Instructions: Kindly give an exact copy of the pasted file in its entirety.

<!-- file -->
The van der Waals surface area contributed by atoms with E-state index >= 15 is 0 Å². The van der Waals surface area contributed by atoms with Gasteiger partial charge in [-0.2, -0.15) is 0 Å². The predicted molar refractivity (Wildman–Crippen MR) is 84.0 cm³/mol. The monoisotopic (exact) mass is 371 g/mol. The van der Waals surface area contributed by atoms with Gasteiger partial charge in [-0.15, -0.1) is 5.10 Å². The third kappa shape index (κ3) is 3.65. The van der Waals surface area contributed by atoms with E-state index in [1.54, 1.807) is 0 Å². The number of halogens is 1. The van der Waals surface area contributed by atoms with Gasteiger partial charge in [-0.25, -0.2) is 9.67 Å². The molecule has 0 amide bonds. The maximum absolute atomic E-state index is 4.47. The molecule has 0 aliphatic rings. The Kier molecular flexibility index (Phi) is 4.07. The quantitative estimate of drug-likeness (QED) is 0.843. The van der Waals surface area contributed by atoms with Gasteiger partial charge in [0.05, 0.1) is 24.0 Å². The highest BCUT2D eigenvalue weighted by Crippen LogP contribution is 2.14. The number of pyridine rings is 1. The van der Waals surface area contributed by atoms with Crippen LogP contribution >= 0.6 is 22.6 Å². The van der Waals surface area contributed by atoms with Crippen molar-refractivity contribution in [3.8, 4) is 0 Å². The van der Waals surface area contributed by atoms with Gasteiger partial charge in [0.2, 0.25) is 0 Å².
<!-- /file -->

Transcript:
The van der Waals surface area contributed by atoms with E-state index >= 15 is 0 Å². The van der Waals surface area contributed by atoms with Gasteiger partial charge in [-0.2, -0.15) is 0 Å². The predicted molar refractivity (Wildman–Crippen MR) is 84.0 cm³/mol. The monoisotopic (exact) mass is 371 g/mol. The van der Waals surface area contributed by atoms with Gasteiger partial charge in [-0.15, -0.1) is 5.10 Å². The third kappa shape index (κ3) is 3.65. The van der Waals surface area contributed by atoms with E-state index in [1.54, 1.807) is 0 Å². The number of halogens is 1. The van der Waals surface area contributed by atoms with Gasteiger partial charge in [-0.25, -0.2) is 9.67 Å². The molecule has 0 amide bonds. The maximum absolute atomic E-state index is 4.47. The molecule has 0 aliphatic rings. The Kier molecular flexibility index (Phi) is 4.07. The quantitative estimate of drug-likeness (QED) is 0.843. The van der Waals surface area contributed by atoms with Gasteiger partial charge in [0.05, 0.1) is 24.0 Å². The highest BCUT2D eigenvalue weighted by Crippen LogP contribution is 2.14. The number of pyridine rings is 1. The van der Waals surface area contributed by atoms with Crippen LogP contribution >= 0.6 is 22.6 Å². The van der Waals surface area contributed by atoms with Crippen molar-refractivity contribution in [3.8, 4) is 0 Å². The van der Waals surface area contributed by atoms with Gasteiger partial charge in [0.2, 0.25) is 0 Å².